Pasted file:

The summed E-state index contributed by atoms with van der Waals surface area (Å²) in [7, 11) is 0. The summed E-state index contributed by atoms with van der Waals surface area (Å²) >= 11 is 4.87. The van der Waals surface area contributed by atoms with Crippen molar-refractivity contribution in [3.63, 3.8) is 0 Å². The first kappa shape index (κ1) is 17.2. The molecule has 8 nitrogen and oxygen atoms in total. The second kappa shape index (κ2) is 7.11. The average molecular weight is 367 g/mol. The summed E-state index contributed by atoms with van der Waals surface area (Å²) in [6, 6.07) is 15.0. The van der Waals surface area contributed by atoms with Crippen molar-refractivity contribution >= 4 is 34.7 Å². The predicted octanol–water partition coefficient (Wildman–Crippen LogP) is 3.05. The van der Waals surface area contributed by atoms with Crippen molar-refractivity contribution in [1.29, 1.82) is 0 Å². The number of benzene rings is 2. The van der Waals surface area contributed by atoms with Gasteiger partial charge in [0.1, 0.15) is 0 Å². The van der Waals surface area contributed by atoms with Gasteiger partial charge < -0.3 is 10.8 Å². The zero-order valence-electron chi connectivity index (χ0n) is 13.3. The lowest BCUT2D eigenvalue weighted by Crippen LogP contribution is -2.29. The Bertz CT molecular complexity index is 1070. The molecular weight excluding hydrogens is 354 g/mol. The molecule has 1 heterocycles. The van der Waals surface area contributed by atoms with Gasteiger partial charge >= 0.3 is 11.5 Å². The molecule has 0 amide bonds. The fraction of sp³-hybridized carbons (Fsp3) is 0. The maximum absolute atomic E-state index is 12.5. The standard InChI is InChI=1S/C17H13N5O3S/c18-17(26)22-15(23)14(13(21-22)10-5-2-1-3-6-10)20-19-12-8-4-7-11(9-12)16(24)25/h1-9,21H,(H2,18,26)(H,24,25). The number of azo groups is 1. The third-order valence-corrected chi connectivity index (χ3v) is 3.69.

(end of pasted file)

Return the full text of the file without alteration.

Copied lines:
The summed E-state index contributed by atoms with van der Waals surface area (Å²) in [7, 11) is 0. The summed E-state index contributed by atoms with van der Waals surface area (Å²) >= 11 is 4.87. The van der Waals surface area contributed by atoms with Crippen molar-refractivity contribution in [3.63, 3.8) is 0 Å². The first kappa shape index (κ1) is 17.2. The molecule has 8 nitrogen and oxygen atoms in total. The second kappa shape index (κ2) is 7.11. The average molecular weight is 367 g/mol. The summed E-state index contributed by atoms with van der Waals surface area (Å²) in [6, 6.07) is 15.0. The van der Waals surface area contributed by atoms with Crippen molar-refractivity contribution >= 4 is 34.7 Å². The predicted octanol–water partition coefficient (Wildman–Crippen LogP) is 3.05. The van der Waals surface area contributed by atoms with Crippen molar-refractivity contribution in [1.29, 1.82) is 0 Å². The number of benzene rings is 2. The van der Waals surface area contributed by atoms with Gasteiger partial charge in [0.1, 0.15) is 0 Å². The van der Waals surface area contributed by atoms with Gasteiger partial charge < -0.3 is 10.8 Å². The zero-order valence-electron chi connectivity index (χ0n) is 13.3. The lowest BCUT2D eigenvalue weighted by Crippen LogP contribution is -2.29. The Bertz CT molecular complexity index is 1070. The molecular weight excluding hydrogens is 354 g/mol. The molecule has 1 heterocycles. The van der Waals surface area contributed by atoms with Gasteiger partial charge >= 0.3 is 11.5 Å². The molecule has 0 amide bonds. The fraction of sp³-hybridized carbons (Fsp3) is 0. The maximum absolute atomic E-state index is 12.5. The standard InChI is InChI=1S/C17H13N5O3S/c18-17(26)22-15(23)14(13(21-22)10-5-2-1-3-6-10)20-19-12-8-4-7-11(9-12)16(24)25/h1-9,21H,(H2,18,26)(H,24,25). The number of azo groups is 1. The third-order valence-corrected chi connectivity index (χ3v) is 3.69.